“I will win the next International Chopin Piano Competition.”

No matter how good I am at positive affirmations, that won’t work: I do not play piano.

I tried to read books on positive thinking, but they made me mistrust the genre. The idea that you can achieve anything by positive thinking makes no sense. For example:

  • I can’t win a competition by thinking that I will win. Indeed, everyone can think positively that they are winners, but only one person actually wins.
  • I can’t replace work with positive thinking. I will not improve at playing the piano until I take lessons and practice.
  • I can’t create the impossible. I can’t turn my eyes blue, no matter how hard I think.

Positive thinking might actually be harmful. I can invest tons of time into trying to change my natural eye color by using my thoughts, when instead I could just use my money and buy some colored contact lenses. Or, if I think myself rich, I might start spending more money than I have and end up bankrupt.

However, perhaps I should not have totally dismissed the idea of positive thinking. While it does have logical inconsistencies, such as those in my examples above, maybe there are ways in which positive thinking is helpful.

First, we should treat these beliefs not as a guarantee, but probabilistically. For example, if you think that you can win the piano competition, the judges will feel your confidence, and may give you slightly better marks.

Second, positive thinking can work, if we choose our affirmations correctly. I recently discovered that I am deceiving myself into believing that I am hungry when I’m not. I should be able to reverse that. I should be able to persuade myself that I am not hungry when I am.

I decided to start small. I tried to persuade myself that tiramisu doesn’t really taste good. Once that seemed to be working, I got more serious. I bought a couple of CDs with affirmations for weight loss.

Unfortunately, they want me to lie down and relax. I do not have time to lie down. I could listen when I am driving or when I am cleaning my kitchen. Hey, does anyone know some good weight-loss affirmations CDs that do not require relaxation?



  1. Per:

    It is easier to work and do stuff when you are happy.
    Happiness is the theoretical consequence of positive thinking;
    thinking that you’re not gonna make it is very demotivational.

  2. mendel:

    Mmhh, I seem to not have happened upon those books that treat positive affirmation as fairy tale wishing. It’s not called “hopeful wishing” for a reason. You’re allowed to think about what you want to affirm, and you’re supposed to use your mind to reach the goals you’ve set.

    Positive affirmation helps people who feel hopeless and defeated – maybe not even generally, but only in one area. Setting up an affirmation requires thinking about your goals, without calling it a goal, which avoids the mental penalty you incur if you don’t reach it (or if you haven’t reached it yet, you lazy slob). It helps regain hope in an area where you may have lost it, which is probably why some authors stress you should use it for something you think impossible. Sure, I’m not the only person in the competition, so there’s no guarantee I will win, but that’s no reason to lose hope and not want to win (though for some people, it is).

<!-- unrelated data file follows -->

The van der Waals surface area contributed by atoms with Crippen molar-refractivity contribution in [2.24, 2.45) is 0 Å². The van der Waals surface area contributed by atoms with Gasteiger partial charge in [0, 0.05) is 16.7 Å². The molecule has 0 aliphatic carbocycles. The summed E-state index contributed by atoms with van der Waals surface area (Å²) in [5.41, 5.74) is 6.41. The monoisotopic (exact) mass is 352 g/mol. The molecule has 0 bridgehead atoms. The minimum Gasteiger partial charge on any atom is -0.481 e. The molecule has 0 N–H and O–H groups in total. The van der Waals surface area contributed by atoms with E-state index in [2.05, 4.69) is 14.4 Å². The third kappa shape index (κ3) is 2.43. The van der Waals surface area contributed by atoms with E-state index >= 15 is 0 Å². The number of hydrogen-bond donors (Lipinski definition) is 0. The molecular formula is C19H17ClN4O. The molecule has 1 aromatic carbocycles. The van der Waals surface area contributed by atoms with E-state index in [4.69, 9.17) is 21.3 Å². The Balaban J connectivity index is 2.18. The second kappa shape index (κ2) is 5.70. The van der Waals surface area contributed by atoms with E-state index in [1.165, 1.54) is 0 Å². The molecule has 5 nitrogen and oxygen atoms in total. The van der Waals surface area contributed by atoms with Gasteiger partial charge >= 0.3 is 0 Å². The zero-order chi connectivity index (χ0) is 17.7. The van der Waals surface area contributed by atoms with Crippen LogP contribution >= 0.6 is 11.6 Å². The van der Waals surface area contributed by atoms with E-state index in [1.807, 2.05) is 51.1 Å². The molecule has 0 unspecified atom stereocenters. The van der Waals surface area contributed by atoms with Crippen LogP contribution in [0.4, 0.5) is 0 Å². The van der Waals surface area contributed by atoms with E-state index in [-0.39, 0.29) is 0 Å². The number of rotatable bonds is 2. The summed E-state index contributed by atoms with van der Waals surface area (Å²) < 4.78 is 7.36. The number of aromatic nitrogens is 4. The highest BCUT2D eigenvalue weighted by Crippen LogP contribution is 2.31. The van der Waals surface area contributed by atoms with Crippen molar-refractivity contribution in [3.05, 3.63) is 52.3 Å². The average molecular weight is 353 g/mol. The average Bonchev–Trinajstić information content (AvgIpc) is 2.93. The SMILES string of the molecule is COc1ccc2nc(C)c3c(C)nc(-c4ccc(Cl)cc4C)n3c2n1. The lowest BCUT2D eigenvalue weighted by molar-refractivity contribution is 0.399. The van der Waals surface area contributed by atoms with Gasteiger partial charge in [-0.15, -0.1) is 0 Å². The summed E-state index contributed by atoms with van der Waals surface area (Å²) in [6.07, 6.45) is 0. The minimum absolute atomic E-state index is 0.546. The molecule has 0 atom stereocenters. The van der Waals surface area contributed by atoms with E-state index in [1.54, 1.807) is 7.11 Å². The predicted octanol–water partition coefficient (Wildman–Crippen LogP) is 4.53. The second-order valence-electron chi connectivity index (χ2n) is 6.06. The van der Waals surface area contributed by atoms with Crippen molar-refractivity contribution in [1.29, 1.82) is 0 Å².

If you remind yourself every morning (or maybe more times during the day) that your goal is to lose weight, this has two effects: your rational mind is more aware of it and figures it into decisions you make (which book to read next, what food to buy, etc.), and also your subconscious mind gets primed each time with that goal and helps shove important observations or thoughts into your conscious mind that it might not have otherwise done, thus making you see opportunities you might otherwise have missed.

    I don’t think there’s any magic involved, that lying down is going to help you any or that CDs will provide you with anything different than you can provide on your own, though if you look up to external authority, you might profit from getting told to lose weight by a CD.

    So I guess the upshot is I believe that positive affirmation does work, that it doesn’t work miracles, and that it doesn’t require tons of literature and CDs to implement.

    I also believe positive affirmation is closely related to autosuggestion, the wikipedia article on which is quite interesting. (By the way, it is a fallacy to believe that placebos don’t work.) It also mentions autogenic training, which does indeed require you to lie down and relax; as it is somewhat more accepted as a psychological technique, this may be what your weight loss CDs are going for. I’ve been told that it is possible to get into an autogenic relaxation state while driving, but that beginners probably can’t.

    Anyway, thanks for another thought-inspiring blog post!

  3. Faibsz:

    Чтобы не есть сладости я стал читать состав продукта в магазине и представлять что меня обманывают – на полке вместо пирожного и шоколада жир, сахар и пр. Сразу пропадает желание покупать. Попробуйте – может вам тоже поможет


  4. Alice:

    Perhaps your body is larger because your brain needed more room (this is joke). I think you are one of the most brilliant women in America today. Despite how unhealthy you feel your body is, your brain is one of the healthiest in this country. Do not worry. If you can win the IMO, you can lose weight. Just subtract.

  5. Marcial Fonseca:

    I think the clue is to think positively on something that is available. It’s clear that if I am black; I cannot become white; but if I do not speak russian, I can learn it.
    Marcial Fonseca

  6. fibonicci:

    Happiness and positive thinking is key of success.

  7. Tanya Khovanova:

    Alice, thanks for making me laugh.

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